Northwestern University – A recent study points out that walking will go a long way in improving the health of prostate cancer survivors. Doctors say that walking is one of the best forms of exercise and it is recommended for all.
However, this new study claims that walking for about three hours a week can help in improving the quality of life. It also cuts down the damages and the side effects caused because of their treatment.
According to Siobhan Phillips – a kinesiologist, an assistant professor in the department of preventive medicine at Northwestern University Feinberg School of Medicine and lead author of the study, walking for about three hours every week can help depression, fatigue and body weight issues under control.
This paper investigates how various physical activities can affect the quality of life of people who have undergone prostate cancer treatment. “This study shows that you don’t have to engage in high-impact, vigorous activities to improve your quality of life after a prostate cancer diagnosis,” said Phillips, also a member of the Robert H. Lurie Comprehensive Cancer Center of Northwestern University.
“Since many prostate cancer survivors might find vigorous activities hard to stick with, the good news is that simply focusing on walking more may be enough to make them feel better.”
Data obtained from the Health Professionals Follow-up Study, which also included self-reported data since 1986 on 51,529 men in health professions was used by Phillips. It is learnt that it is based at the Harvard T.H. Chan School of Public Health.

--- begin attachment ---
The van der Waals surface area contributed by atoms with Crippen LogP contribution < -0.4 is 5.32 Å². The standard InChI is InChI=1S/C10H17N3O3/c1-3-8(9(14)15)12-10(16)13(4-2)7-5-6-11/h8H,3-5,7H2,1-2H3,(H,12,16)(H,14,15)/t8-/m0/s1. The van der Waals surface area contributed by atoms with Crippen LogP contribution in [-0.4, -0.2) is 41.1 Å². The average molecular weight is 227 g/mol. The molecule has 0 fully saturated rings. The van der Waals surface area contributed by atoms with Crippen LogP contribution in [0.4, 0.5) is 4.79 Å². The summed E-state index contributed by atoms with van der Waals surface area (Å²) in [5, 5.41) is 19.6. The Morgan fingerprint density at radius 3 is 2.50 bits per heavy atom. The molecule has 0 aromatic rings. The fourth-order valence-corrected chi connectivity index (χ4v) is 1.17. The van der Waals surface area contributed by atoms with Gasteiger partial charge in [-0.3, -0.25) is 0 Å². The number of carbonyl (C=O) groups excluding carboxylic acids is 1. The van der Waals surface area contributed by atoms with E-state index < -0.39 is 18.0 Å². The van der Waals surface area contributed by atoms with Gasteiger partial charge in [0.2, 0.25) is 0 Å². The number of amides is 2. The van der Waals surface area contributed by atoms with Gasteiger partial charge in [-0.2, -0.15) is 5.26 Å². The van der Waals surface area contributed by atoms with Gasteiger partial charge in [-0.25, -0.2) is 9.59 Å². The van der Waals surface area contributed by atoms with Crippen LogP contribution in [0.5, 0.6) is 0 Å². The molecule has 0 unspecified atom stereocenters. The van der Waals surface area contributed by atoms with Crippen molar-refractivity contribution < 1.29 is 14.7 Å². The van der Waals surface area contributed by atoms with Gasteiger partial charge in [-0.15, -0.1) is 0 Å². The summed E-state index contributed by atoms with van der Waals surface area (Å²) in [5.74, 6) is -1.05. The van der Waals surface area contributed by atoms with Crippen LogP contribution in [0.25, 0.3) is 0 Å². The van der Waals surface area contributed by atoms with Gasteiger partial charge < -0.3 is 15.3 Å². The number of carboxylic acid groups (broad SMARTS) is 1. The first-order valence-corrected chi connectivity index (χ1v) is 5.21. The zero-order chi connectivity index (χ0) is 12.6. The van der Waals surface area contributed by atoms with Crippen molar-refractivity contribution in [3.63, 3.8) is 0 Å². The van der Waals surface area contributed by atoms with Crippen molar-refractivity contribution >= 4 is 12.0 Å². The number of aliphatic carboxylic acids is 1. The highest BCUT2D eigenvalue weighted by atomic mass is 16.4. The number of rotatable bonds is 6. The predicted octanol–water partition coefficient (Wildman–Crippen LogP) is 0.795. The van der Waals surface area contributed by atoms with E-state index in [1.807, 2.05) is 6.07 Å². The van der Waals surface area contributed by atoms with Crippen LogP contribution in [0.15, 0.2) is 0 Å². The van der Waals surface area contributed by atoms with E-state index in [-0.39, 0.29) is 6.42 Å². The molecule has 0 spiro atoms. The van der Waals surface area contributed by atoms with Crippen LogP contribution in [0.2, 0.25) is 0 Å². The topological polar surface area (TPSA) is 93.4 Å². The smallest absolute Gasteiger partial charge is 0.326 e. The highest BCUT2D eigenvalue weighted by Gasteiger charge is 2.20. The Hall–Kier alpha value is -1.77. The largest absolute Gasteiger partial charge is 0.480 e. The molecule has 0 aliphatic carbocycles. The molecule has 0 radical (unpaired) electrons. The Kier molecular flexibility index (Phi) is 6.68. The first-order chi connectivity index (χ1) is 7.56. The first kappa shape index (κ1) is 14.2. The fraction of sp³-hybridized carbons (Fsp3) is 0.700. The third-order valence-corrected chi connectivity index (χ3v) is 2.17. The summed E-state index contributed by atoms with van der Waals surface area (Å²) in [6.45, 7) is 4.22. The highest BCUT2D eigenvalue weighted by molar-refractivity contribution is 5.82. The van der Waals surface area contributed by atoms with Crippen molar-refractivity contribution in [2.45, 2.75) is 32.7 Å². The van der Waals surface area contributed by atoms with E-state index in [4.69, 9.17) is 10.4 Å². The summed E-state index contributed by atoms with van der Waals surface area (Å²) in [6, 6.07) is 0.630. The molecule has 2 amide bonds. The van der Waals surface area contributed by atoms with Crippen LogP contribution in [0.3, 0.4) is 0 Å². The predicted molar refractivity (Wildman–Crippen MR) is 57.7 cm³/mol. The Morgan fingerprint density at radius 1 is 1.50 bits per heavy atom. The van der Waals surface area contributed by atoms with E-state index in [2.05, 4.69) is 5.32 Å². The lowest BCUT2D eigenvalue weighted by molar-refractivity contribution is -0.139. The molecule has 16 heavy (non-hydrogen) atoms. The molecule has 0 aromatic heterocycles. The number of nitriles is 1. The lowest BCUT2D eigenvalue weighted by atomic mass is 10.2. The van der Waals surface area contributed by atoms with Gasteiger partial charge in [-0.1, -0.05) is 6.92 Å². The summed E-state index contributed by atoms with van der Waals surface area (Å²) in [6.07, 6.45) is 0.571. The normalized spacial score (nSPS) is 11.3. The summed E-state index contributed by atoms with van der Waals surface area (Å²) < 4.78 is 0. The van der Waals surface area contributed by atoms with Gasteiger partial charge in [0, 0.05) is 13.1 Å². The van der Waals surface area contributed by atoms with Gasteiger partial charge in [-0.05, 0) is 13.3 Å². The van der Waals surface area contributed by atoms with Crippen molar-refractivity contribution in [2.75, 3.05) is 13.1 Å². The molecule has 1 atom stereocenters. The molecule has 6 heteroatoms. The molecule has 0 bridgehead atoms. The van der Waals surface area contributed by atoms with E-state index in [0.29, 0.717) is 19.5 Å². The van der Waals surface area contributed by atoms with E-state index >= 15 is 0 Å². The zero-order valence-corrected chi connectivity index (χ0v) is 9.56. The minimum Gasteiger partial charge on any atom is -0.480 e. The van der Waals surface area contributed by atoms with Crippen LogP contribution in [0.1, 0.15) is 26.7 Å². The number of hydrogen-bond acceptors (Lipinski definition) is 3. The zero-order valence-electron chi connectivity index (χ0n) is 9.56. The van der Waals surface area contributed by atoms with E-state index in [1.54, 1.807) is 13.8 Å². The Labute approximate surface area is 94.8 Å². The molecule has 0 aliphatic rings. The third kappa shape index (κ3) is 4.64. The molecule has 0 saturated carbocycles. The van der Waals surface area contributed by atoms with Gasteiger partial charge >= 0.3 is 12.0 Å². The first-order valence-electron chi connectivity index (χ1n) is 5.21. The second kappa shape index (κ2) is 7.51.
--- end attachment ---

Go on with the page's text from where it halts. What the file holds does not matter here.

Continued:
The focus was on prostate cancer survivors who were diagnosed with non-advanced disease prior to 2008. These cancer survivors were made to respond to a health-related quality of life (HRQOL) questionnaire.
The questionnaire recorded the average time spent during a week walking to work or for exercise as well as time spent jogging, running, cycling, swimming and playing sports. The respondents also admitted how they carried out their usual outdoor walking pace as easy, average, brisk or very brisk.
The analysis of the study pointed out that the higher duration of total, non-vigorous and walking activity, especially brisk walking were associated with better hormone functioning. “Cancer survivors have a higher risk of other conditions, such as cardiovascular disease,” Phillips said. “Walking may also potentially increase survival and impact their quality of life by preventing the onset of those other conditions.”